‘D-day’ arrives for GDPR, but does the global travel sector understand it and is it fully prepared for its implications?

You may have seen the humorous posts on social media about how by making a list, checking it twice and finding out who’s naughty and nice that Santa Claus is in contravention of article four of the General Data Protection Regulation (EU) 2016/679. With a potential fine of as much as EUR20 million or 4% of global turnover, children may be going without presents for years to come! But in all seriousness, never since the Y2K millennium bug has one day been met with such global dread.


Summary:

  • New European General Data Protection Regulation (GDPR) comes into force today (25-May-2018) and companies have been scrambling to meet the terms of the new legislation;
  • It requires companies to have clearer and more robust processes in place when handling personal data relating to their customers, their staff or other persons who come into contact with their business;
  • A new key principle in GDPR is accountability – it’s no longer enough to comply with data protection laws, businesses must demonstrate how they meet the new regulation;
  • While it is a European Union regulation it has global ramifications as it actually impacts any business doing work or handling data on European citizens.

That day is today (25-May-2018) as the year-long deadline to comply with the legislation comes into effect. The new European General Data Protection Regulation (GDPR) requires companies to have clearer and more robust processes in place when handling personal data relating to their customers, their staff or other persons who come into contact with their business and will impact how businesses collect, use, manage and store their customers’ and employees’ personal data.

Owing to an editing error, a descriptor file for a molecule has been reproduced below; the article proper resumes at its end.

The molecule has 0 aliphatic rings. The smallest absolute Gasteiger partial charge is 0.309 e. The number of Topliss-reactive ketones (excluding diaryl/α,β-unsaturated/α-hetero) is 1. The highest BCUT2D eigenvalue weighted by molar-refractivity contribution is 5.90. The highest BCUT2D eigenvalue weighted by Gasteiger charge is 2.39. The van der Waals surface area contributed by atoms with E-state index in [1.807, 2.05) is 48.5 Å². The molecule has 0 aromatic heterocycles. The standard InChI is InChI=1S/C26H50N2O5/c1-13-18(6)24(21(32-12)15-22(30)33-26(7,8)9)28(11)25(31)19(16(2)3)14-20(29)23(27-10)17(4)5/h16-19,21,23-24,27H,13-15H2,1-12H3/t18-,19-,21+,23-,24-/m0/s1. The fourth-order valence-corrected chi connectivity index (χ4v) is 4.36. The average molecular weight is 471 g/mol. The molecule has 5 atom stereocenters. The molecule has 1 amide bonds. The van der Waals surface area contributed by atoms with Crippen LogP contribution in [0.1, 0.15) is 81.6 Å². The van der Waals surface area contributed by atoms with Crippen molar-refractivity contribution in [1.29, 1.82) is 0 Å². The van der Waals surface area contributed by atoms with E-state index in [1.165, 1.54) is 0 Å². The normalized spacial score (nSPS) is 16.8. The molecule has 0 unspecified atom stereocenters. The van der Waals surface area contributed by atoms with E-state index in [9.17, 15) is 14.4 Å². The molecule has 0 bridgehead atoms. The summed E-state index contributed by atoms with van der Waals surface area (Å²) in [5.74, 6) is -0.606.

But the tougher data privacy rules do not just impact Europe, but any organisation handling personal information linked to EU residents. Anywhere across the world, if an airline flies a European citizen, an airport seeks personal details on a WiFi access request from a European citizen, or a hotel asks a European citizen to fill in their personal details, they have to meet with the new regulation, which can be pretty complex to interpret and has left many organisations troubled up to today’s deadline, as the significant number of privacy policy emails you would have received this week testifies.

Organisations now have six lawful bases for processing personal data: consent, contract, legal obligation, vital interests, public task or legitimate interest. It is ironic that a piece of legislation on our privacy has ultimately resulted in all these additional email messages telling us how privacy is so important to Business A, how Business B promises to store our personal data safely and how Business C says it will no longer push numerous marketing messages our way, unless, of course, we tick a box and agree to it.

While it is clear that we don’t have that precise 00:00 Doomsday scenario when it was feared technology would collapse like on the eve of the year 2000 and some scope will be offered to businesses to ensure they meet the new regulative criteria, GDPR is now here and businesses most comply or face hefty financial repercussions.

GDPR is particularly relevant to the travel industry where there are often multiple uses for data and multiple channels for collecting it too. Similarly, travel companies collect and share customer information with suppliers, often overseas, for booking purposes, so businesses also have had to review existing contracts with third-party suppliers.